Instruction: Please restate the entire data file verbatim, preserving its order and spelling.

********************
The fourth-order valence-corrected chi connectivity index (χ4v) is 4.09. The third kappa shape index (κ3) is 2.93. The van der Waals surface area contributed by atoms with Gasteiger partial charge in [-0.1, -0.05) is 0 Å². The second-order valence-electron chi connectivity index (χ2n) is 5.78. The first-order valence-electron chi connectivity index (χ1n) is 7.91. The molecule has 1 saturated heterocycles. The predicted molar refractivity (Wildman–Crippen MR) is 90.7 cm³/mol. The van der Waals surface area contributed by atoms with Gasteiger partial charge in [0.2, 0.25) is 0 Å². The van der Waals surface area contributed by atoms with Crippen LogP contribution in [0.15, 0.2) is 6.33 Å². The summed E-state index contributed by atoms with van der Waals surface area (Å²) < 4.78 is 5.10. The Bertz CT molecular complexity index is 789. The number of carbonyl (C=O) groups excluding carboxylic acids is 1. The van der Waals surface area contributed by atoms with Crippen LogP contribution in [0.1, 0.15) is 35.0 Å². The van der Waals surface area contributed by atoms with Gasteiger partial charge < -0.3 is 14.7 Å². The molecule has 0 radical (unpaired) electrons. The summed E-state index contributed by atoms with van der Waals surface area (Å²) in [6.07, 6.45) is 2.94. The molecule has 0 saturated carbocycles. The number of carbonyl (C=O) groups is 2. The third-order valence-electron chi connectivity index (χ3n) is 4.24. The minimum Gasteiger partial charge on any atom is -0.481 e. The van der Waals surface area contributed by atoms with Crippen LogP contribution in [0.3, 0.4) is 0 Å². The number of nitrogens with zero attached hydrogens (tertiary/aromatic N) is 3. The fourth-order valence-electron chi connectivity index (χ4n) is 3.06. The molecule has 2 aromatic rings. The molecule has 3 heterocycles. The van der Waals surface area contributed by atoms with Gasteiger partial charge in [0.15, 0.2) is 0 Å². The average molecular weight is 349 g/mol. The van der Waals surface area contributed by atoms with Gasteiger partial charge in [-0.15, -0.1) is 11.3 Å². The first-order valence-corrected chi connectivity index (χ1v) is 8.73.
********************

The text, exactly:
The fourth-order valence-corrected chi connectivity index (χ4v) is 4.09. The third kappa shape index (κ3) is 2.93. The van der Waals surface area contributed by atoms with Gasteiger partial charge in [-0.1, -0.05) is 0 Å². The second-order valence-electron chi connectivity index (χ2n) is 5.78. The first-order valence-electron chi connectivity index (χ1n) is 7.91. The molecule has 1 saturated heterocycles. The predicted molar refractivity (Wildman–Crippen MR) is 90.7 cm³/mol. The van der Waals surface area contributed by atoms with Gasteiger partial charge in [0.2, 0.25) is 0 Å². The van der Waals surface area contributed by atoms with Crippen LogP contribution in [0.15, 0.2) is 6.33 Å². The summed E-state index contributed by atoms with van der Waals surface area (Å²) < 4.78 is 5.10. The Bertz CT molecular complexity index is 789. The number of carbonyl (C=O) groups excluding carboxylic acids is 1. The van der Waals surface area contributed by atoms with Crippen LogP contribution in [0.1, 0.15) is 35.0 Å². The van der Waals surface area contributed by atoms with Gasteiger partial charge < -0.3 is 14.7 Å². The molecule has 0 radical (unpaired) electrons. The summed E-state index contributed by atoms with van der Waals surface area (Å²) in [6.07, 6.45) is 2.94. The molecule has 0 saturated carbocycles. The number of carbonyl (C=O) groups is 2. The third-order valence-electron chi connectivity index (χ3n) is 4.24. The minimum Gasteiger partial charge on any atom is -0.481 e. The van der Waals surface area contributed by atoms with Crippen LogP contribution in [0.3, 0.4) is 0 Å². The number of nitrogens with zero attached hydrogens (tertiary/aromatic N) is 3. The fourth-order valence-electron chi connectivity index (χ4n) is 3.06. The molecule has 2 aromatic rings. The molecule has 3 heterocycles. The van der Waals surface area contributed by atoms with Gasteiger partial charge in [0.15, 0.2) is 0 Å². The average molecular weight is 349 g/mol. The van der Waals surface area contributed by atoms with Gasteiger partial charge in [-0.15, -0.1) is 11.3 Å². The first-order valence-corrected chi connectivity index (χ1v) is 8.73.